Radiance Blog

The Many Lands of Colorado

As we begin a blog series about Colorado, we must first take note of the diversity of the state.  We have mountains, plains, and valleys, of course, but we also have large metro areas and small towns, agricultural economies and service economies, and myriad other variations on the Colorado theme.  The concept of “Colorado” is very different depending on where you are in Colorado.

After 20 years of working in Colorado demographics, I’m always intrigued to see how different organizations break out the state into regions for their work.  There are some strong patterns the regional analyses I’ve seen over the years, but there are always variations.  What is the overall pattern, though?  If we had to come up with a consensus set of ten regions, what would they be?  I decided to try to find out.

I found regional breakouts of Colorado that have been produced by a dozen large organizations or programs around the state. Those organizations divided the state into anywhere from 4 to 13 regions [1], all on a county-level basis.

The first thing I did was look for counties (or groups of counties) that were always clustered together, and there were a lot of them, mostly in the southern part of the state and in the northeast.  All in all, there were ten unanimously acknowledged clusters of counties where all twelve of the maps assigned those counties to the same region.  These encompassed about half of Colorado counties.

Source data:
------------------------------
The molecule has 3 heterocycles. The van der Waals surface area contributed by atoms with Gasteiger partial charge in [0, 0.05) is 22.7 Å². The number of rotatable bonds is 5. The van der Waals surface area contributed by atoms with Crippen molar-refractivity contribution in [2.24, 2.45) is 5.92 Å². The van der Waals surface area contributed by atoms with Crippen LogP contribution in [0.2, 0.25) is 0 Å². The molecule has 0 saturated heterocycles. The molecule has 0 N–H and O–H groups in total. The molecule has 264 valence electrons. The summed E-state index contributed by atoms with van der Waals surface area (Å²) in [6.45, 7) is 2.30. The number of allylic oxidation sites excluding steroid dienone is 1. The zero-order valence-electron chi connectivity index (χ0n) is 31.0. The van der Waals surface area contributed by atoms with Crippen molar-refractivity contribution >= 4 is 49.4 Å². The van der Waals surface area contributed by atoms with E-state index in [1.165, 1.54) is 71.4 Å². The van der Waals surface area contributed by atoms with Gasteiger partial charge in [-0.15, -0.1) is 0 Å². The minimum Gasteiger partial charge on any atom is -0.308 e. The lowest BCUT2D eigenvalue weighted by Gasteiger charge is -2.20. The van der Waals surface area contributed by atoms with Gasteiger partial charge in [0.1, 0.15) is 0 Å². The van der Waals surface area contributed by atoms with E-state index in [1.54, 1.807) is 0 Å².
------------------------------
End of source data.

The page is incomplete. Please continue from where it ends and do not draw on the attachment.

I then examined the remaining counties, and nearly all of them were strongly matched with at least one other county.  In fact, only Elbert, Boulder, and Pueblo Counties were not consistently paired with a specific county in at least 10 of the 12 maps.  Elbert County was split between inclusion in the major metro counties to its west and the lightly populated eastern plains counties to its east.  Boulder and Pueblo Counties were generally split between anchoring their own regions and being part of a larger region.

I then took the remaining unassigned counties and grouped them based into counties where 10 or 11 of the maps were consistent.  (And I took a “most common fit” for the three individualist counties.)  This produced the following map.

This map shows the state being divided into 16 regions of varying sizes.  One can think of this as a “minimizing disagreement” map, as it best represents the choices that went into the diverse set of maps we studied.

Sixteen regions is a bit busy, so I wondered how these clusters would collapse into ten regions.  In examining the extent to which the clusters have been matched against each other in the maps that I examined, I came up with the following group of ten regions. 

Our technique of “clustering the clusters” could be improved upon – most notably, Larimer County has little connection to the eastern plains except a shared relationship with Weld County, and Routt County tends to create connections between northwest Colorado and the mountain resort counties that are not otherwise similar.  But in most instances, the exercise lets us see how regions in Colorado are commonly defined.


[1] * – The organizations were the Colorado Departments of Agriculture, Education, Economic Development & International Trade, Human Services, Local Affairs, Public Health & Environment (three different programs), and Transportation, the Colorado State Patrol, the Colorado Division of Homeland Security, and the Colorado Nonprofit Association.   Maps didn’t necessarily represent an overall organizational view, and usually represented a particular program that had a regional focus.



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